And, why did she mention that state, after all, she was only looking to make a point of geographical bookends! Did she do it to show off, to hint her awareness of Telangana headlines, acknowledge the value of Cyberabad to US economy, or is she foreshadowing future for Andhra Pradesh in a Sarah Palin administration? All very intriguing items…
The Q and A session just started.
Sarah scores hugely with Indians when she sounds alarm about China. Historical negative relations, China’s big brother approach to Asian countries, aggression against India — all cause Sarah’s China comments to be warmly received by Indians. Sorry Americans, forget the cheap crap you buy.
“I am not going to sit back and take it..”
Her comments on mainstream media gets a loud applause …
Thank you Rediff for livestreaming – we love our governor!
First things first.
The haters are out in full strength, with their usual vapid gusto and vitriol.
It behooves the followers of Sarah Palin to get into the act, and answer them jab for jab.
Go here to listen, get on facebook and twiiter. Support the lady!
“Alaska is huge, almost as big as half of India”
“It is false, that we don’t need to drill for new oil in America”
“My vision for America — boldly engages in leadership”
“India’s strong women leaders..”
“Mother Theresa’s message of the sanctity of live”
“Our two democracies understand the hunger for freedom”
Sarah Palin compares The Boston Teaparty with The Dandi Salt March — awesome, extraordinary and original feat of rhetoric .. Bravo Sarah!
The greatest terrorist threat is? “Nuclear weapons in the hands of terrorist groups”
President Obama often gets praise for pronouncing Paaakisthaan so well, will Sarah Palin get praise for pronouncing Ahmedinejad right?
She scores again!!
She uses the magical word, “De-Hyphenation” a code word in diplomacy — India and Pakistan are not equal, equivalent or equivocal in US view — that alone wins her more popularity in India and among Indian-Americans.
Posted March 18, 2011on:
Who can argue with celestial coincidence?
On a day that America’s Mama Grizzly lights up the Indian stage with her long-awaited speech ‘My vision of America’ an enormous, glittery supermoon will light up the evening sky across the globe.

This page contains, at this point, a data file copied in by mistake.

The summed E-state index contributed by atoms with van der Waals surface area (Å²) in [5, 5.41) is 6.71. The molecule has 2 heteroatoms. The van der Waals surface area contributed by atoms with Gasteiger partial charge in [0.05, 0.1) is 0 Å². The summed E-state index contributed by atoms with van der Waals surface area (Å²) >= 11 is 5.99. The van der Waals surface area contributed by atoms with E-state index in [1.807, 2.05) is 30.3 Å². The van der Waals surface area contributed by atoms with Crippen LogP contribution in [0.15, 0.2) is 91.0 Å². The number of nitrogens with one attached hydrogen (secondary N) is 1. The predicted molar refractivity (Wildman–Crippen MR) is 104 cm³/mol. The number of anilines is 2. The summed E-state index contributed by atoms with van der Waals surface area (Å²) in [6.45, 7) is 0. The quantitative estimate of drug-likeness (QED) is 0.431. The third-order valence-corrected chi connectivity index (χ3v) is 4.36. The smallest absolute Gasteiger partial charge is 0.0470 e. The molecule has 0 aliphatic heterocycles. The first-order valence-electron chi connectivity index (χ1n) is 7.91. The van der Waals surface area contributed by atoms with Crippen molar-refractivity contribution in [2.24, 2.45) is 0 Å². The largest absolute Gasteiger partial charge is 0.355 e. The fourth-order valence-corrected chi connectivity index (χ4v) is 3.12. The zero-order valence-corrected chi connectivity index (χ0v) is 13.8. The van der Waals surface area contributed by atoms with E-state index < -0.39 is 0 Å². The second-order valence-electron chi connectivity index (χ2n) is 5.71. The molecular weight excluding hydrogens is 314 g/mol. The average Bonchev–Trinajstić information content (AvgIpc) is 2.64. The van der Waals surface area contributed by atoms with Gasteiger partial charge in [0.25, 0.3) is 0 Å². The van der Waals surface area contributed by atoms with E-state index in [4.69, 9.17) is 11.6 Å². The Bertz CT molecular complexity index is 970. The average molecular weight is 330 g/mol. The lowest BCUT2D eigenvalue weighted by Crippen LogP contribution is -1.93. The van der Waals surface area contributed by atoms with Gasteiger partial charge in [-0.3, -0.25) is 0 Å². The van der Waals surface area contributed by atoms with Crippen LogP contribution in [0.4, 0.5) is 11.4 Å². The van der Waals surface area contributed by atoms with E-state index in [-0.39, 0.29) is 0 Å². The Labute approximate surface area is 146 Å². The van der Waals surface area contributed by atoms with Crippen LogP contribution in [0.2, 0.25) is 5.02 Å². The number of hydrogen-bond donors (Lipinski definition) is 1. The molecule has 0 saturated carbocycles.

On Saturday afternoon at 3 p.m. Eastern Daylight Time, the moon will arrive at its closest point to the Earth in 2011: a distance of 221,565 miles (356,575 kilometers) away. And only 50 minutes earlier, the moon will officially be full.
The Super-Moon will have been closest to the earth in 18 years. It may appear 14 percent larger and 30 percent brighter. Ocean tides will be higher as a result, but rest assured no tsunamis or tidal waves.
Equal to this celestial event will be the terrestrial magic taking place in India. Just hours away, I am quite confident, will be the rousing reception and applause for Sarah Palin’s speech.
The website Space is a great resource, thanks are due to them for this graphic. Visit them for more information, data and links galore.
To participate and interact with like-minded admirers of Sarah Palin, go to C4P chat thread here.
If you are a tweeter, use hash tag #ITConclave to opine. A brief glance reveals a lot of warm support as well as the usual hateful dopes fully on. They need to be replied to!
Enjoy this once in a life time cosmic double play.
Sarah Palin and the Super-Moon, it’s not just a coincidence, it’s a portent.
Keep your eye on this page for an upload of the full video of Sarah’s speech.
(Note: Jai, a Sanskrit word meaning victory is pronounced with the sound of English letter J, rhymes with rye, and is not related to the Spanish sport of jai alai)
I am very excited to visit India, she exulted upon landing.
We await the details of the speech.
Sarah Palin, a billion enterprising, freedom-loving, commonsense-laden business savvy Indians are waiting to love you. Go conquer them!
Here is a lusty, cheery, unabashed note of welcome to India.
The New York Sun, in an article by the Indian analyst Pranay Gupte, offers this contrast with Obama visit a few months back:
Mrs. Palin is certain to be well received [snip]
Indians have traditionally looked favorably at Republicans, with the possible exception of Richard Nixon, during whose presidency Washington openly sided with Pakistan as India assisted the former territory of East Pakistan to gain independence from Islamabad and establish itself as Bangladesh.